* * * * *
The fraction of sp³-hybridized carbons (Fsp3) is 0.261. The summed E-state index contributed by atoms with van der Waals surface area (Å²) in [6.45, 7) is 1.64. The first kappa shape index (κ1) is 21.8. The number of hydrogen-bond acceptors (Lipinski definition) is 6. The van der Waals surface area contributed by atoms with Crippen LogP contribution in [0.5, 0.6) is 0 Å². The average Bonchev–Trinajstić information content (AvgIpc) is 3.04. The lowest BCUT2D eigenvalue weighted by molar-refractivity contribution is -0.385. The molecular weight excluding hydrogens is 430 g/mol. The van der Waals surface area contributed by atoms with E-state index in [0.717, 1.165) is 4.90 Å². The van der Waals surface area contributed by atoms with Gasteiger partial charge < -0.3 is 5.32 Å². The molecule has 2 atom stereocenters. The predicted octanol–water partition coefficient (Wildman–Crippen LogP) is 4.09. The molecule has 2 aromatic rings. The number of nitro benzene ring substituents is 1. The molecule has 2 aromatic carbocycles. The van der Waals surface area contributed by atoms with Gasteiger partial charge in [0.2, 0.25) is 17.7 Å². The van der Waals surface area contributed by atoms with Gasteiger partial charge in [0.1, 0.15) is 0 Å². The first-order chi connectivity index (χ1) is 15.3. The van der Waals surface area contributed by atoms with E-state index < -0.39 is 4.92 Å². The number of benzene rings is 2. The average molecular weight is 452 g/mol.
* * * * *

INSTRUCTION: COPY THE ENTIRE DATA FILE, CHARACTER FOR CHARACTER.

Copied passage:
The fraction of sp³-hybridized carbons (Fsp3) is 0.261. The summed E-state index contributed by atoms with van der Waals surface area (Å²) in [6.45, 7) is 1.64. The first kappa shape index (κ1) is 21.8. The number of hydrogen-bond acceptors (Lipinski definition) is 6. The van der Waals surface area contributed by atoms with Crippen LogP contribution in [0.5, 0.6) is 0 Å². The average Bonchev–Trinajstić information content (AvgIpc) is 3.04. The lowest BCUT2D eigenvalue weighted by molar-refractivity contribution is -0.385. The molecular weight excluding hydrogens is 430 g/mol. The van der Waals surface area contributed by atoms with E-state index in [0.717, 1.165) is 4.90 Å². The van der Waals surface area contributed by atoms with Gasteiger partial charge < -0.3 is 5.32 Å². The molecule has 2 atom stereocenters. The predicted octanol–water partition coefficient (Wildman–Crippen LogP) is 4.09. The molecule has 2 aromatic rings. The number of nitro benzene ring substituents is 1. The molecule has 2 aromatic carbocycles. The van der Waals surface area contributed by atoms with Gasteiger partial charge in [0.2, 0.25) is 17.7 Å². The van der Waals surface area contributed by atoms with Gasteiger partial charge in [0.1, 0.15) is 0 Å². The first-order chi connectivity index (χ1) is 15.3. The van der Waals surface area contributed by atoms with E-state index < -0.39 is 4.92 Å². The number of benzene rings is 2. The average molecular weight is 452 g/mol.